|First Appearance||Devilman Lady|
These characters are based off of The Titans presented in Canto XXXI of Dante's Inferno from The Divine Comedy.
The Titans were all giant in size and resembled muscular men or women with long unkempt hair.
Titans were created by God during the Age of Formless Chaos when the laws of the universe were not yet fixed and they are said to have been the first race to walk the earth. They eventually rebelled against God, but lost the battle. As punishment God bound them to the lower levels of Hell where they stayed until Dante freed them when he himself escaped Hell, after having consumed and merged with Ryo Utsugi.
After having defeated Sirene and the Great Vlava Army, Devilman takes Devilman Lady further down into hell, eventually coming across The Titans. He explains to her The Titan's origin and how they became subsequently integrated into Greek Myth. Before leaving, Akira and Jun are told by titans of the inevitable return of Satan and their joining the demon lord's army.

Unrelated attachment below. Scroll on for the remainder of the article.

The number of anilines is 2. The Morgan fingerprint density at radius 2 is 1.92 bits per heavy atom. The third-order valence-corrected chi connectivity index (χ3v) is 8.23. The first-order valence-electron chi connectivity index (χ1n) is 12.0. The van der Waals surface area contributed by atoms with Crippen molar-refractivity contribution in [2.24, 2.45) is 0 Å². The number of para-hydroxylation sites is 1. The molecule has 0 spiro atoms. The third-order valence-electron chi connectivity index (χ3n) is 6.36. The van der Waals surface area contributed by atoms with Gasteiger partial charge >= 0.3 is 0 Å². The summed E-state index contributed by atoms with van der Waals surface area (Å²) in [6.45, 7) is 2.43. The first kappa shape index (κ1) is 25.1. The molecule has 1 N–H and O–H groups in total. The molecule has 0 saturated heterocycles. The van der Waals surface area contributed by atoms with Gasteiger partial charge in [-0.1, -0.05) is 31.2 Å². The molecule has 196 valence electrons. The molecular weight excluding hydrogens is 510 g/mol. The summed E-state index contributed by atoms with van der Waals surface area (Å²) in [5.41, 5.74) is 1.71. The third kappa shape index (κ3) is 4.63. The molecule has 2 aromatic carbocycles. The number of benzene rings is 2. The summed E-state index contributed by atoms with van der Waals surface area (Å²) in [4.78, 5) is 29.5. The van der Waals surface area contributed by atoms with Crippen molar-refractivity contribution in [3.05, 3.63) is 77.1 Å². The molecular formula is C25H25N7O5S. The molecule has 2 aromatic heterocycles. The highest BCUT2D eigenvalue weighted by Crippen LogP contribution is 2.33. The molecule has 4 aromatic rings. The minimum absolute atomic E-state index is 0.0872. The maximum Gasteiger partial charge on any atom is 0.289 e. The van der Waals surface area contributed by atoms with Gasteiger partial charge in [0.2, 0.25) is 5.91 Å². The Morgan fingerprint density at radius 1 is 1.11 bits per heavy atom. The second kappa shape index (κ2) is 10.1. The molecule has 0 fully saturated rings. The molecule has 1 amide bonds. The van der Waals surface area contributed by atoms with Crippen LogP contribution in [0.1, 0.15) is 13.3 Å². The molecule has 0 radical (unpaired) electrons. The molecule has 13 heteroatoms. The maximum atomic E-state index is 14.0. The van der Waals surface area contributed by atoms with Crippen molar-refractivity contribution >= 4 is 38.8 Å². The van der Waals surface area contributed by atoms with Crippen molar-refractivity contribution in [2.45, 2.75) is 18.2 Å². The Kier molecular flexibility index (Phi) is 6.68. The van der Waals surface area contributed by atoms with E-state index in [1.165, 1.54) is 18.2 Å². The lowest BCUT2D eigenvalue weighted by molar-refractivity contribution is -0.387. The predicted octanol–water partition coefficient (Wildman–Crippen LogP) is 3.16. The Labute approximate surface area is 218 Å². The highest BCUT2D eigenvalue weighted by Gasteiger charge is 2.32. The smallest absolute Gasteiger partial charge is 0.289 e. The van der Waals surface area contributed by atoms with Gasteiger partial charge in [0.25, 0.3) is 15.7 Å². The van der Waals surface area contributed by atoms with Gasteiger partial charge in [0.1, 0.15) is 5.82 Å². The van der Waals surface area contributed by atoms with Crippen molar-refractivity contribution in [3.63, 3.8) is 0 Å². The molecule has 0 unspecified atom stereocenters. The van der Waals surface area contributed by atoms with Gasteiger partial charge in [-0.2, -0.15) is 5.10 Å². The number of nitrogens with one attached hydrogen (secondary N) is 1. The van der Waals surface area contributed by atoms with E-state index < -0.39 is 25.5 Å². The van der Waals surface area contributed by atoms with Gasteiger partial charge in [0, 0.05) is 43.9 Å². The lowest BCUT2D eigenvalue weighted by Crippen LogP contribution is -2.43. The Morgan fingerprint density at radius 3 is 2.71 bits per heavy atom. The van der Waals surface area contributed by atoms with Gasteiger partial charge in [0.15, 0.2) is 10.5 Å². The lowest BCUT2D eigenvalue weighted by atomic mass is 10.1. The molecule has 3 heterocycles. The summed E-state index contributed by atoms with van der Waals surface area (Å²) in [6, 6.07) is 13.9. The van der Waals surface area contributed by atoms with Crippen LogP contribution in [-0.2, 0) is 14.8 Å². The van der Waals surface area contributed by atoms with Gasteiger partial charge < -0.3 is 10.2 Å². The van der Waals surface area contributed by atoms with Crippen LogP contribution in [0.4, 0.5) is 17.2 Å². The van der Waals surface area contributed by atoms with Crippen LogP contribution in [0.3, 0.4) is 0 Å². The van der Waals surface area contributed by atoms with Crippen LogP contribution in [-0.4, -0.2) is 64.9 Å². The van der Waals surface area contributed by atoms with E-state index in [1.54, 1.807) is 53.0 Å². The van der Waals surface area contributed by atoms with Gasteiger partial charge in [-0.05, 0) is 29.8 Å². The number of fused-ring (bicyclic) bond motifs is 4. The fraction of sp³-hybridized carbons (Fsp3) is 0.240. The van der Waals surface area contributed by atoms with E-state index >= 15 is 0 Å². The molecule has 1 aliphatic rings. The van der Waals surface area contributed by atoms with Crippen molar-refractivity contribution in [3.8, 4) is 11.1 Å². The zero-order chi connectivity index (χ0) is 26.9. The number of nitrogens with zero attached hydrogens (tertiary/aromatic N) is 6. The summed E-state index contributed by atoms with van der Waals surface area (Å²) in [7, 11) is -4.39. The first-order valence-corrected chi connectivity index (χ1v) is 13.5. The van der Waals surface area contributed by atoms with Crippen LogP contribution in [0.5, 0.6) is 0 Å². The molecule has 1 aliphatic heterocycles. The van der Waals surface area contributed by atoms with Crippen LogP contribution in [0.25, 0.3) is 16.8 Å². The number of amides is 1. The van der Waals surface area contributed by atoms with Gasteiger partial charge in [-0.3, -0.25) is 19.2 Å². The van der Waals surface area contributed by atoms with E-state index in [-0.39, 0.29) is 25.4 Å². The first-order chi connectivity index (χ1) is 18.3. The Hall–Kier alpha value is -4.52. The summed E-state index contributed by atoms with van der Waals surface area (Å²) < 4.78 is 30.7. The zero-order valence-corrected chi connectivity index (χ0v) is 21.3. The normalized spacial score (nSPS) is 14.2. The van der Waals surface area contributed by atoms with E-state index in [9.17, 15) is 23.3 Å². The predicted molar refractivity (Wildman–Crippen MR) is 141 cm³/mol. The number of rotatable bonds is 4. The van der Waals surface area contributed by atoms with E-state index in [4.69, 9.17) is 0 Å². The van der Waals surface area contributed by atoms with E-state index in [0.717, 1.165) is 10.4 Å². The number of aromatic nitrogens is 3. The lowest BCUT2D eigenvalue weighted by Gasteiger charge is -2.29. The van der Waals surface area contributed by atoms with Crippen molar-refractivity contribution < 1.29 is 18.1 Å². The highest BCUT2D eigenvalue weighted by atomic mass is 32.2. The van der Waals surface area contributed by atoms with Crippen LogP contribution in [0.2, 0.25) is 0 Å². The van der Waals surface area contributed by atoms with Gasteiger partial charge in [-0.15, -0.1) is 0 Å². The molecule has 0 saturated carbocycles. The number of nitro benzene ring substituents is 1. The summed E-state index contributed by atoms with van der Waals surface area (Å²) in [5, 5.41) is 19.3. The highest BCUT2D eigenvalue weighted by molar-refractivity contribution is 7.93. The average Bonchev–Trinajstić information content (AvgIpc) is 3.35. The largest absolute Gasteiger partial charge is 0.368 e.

Go Nagai, The Divine Comedy Edit
In Go Nagai's interpretation of The Divine Comedy, The Titans are combined even more with their Greek mythological counterparts. They are still represented as being bound with chains around their wrists and placed inside wells of cold water at the outer rim of the Ninth Circle of Hell. The Titans bound in hell were as follows: Ephialtes, Briareus, Tityos, Typhon, and finally Antaeus, the only titan no bound in a well, who takes Dante and Virgil down into the Cocytus, wherein Satan was imprisoned. Another giant was King Nimrod, the sole biblical character among them. In Dante's original work, Virgil speaks of Nimrod's treachery against the Abrahamic God by building the Tower of Babel in Shinar (the biblical name for Mesopotamia). As punishment, God struck down the tower and brought about the Confusion of the Languages. But in Nagai's work, Virgil mentions the Titanomachia, where the TItans attempted a coup against Mount Olympus, but were struck down by Zeus's lightning bolts and imprisoned in Tartarus fro their crimes. Nagai explains that the titans were trapt inside the wells in order to prevent the titans from touching the earth from which they drew their immense strength. Antaeus is the only exception because he was not present at the coup. In both instances the titans are a metaphor for the Christian sin of hubris. Nimrod is still present in Nagai's iteration, shown as the crowned titan who blows from a trumpet, and compares the battle on Mount Olympus with the story of Tower of Babel.